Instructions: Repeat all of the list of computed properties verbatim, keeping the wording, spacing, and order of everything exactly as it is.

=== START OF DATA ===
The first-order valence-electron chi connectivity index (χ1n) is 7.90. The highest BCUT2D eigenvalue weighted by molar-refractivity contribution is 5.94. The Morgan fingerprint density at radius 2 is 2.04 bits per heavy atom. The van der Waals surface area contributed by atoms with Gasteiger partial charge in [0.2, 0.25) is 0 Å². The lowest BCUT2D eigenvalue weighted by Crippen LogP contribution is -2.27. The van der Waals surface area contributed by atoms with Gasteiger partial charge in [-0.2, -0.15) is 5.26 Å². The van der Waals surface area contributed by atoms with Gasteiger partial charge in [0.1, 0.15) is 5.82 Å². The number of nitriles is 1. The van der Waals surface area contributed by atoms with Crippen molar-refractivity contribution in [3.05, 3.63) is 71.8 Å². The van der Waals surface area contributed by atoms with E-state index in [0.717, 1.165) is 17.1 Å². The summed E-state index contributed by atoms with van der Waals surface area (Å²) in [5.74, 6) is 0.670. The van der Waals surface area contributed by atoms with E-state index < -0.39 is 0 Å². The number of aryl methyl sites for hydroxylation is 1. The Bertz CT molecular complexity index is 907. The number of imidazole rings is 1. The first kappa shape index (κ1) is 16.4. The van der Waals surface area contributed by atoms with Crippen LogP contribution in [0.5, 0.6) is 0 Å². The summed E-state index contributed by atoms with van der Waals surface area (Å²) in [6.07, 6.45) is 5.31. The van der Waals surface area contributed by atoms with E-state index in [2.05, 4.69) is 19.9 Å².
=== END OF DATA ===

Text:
The first-order valence-electron chi connectivity index (χ1n) is 7.90. The highest BCUT2D eigenvalue weighted by molar-refractivity contribution is 5.94. The Morgan fingerprint density at radius 2 is 2.04 bits per heavy atom. The van der Waals surface area contributed by atoms with Gasteiger partial charge in [0.2, 0.25) is 0 Å². The lowest BCUT2D eigenvalue weighted by Crippen LogP contribution is -2.27. The van der Waals surface area contributed by atoms with Gasteiger partial charge in [-0.2, -0.15) is 5.26 Å². The van der Waals surface area contributed by atoms with Gasteiger partial charge in [0.1, 0.15) is 5.82 Å². The number of nitriles is 1. The van der Waals surface area contributed by atoms with Crippen molar-refractivity contribution in [3.05, 3.63) is 71.8 Å². The van der Waals surface area contributed by atoms with E-state index in [0.717, 1.165) is 17.1 Å². The summed E-state index contributed by atoms with van der Waals surface area (Å²) in [5.74, 6) is 0.670. The van der Waals surface area contributed by atoms with E-state index < -0.39 is 0 Å². The number of aryl methyl sites for hydroxylation is 1. The Bertz CT molecular complexity index is 907. The number of imidazole rings is 1. The first kappa shape index (κ1) is 16.4. The van der Waals surface area contributed by atoms with Crippen LogP contribution in [0.5, 0.6) is 0 Å². The summed E-state index contributed by atoms with van der Waals surface area (Å²) in [6.07, 6.45) is 5.31. The van der Waals surface area contributed by atoms with E-state index in [2.05, 4.69) is 19.9 Å².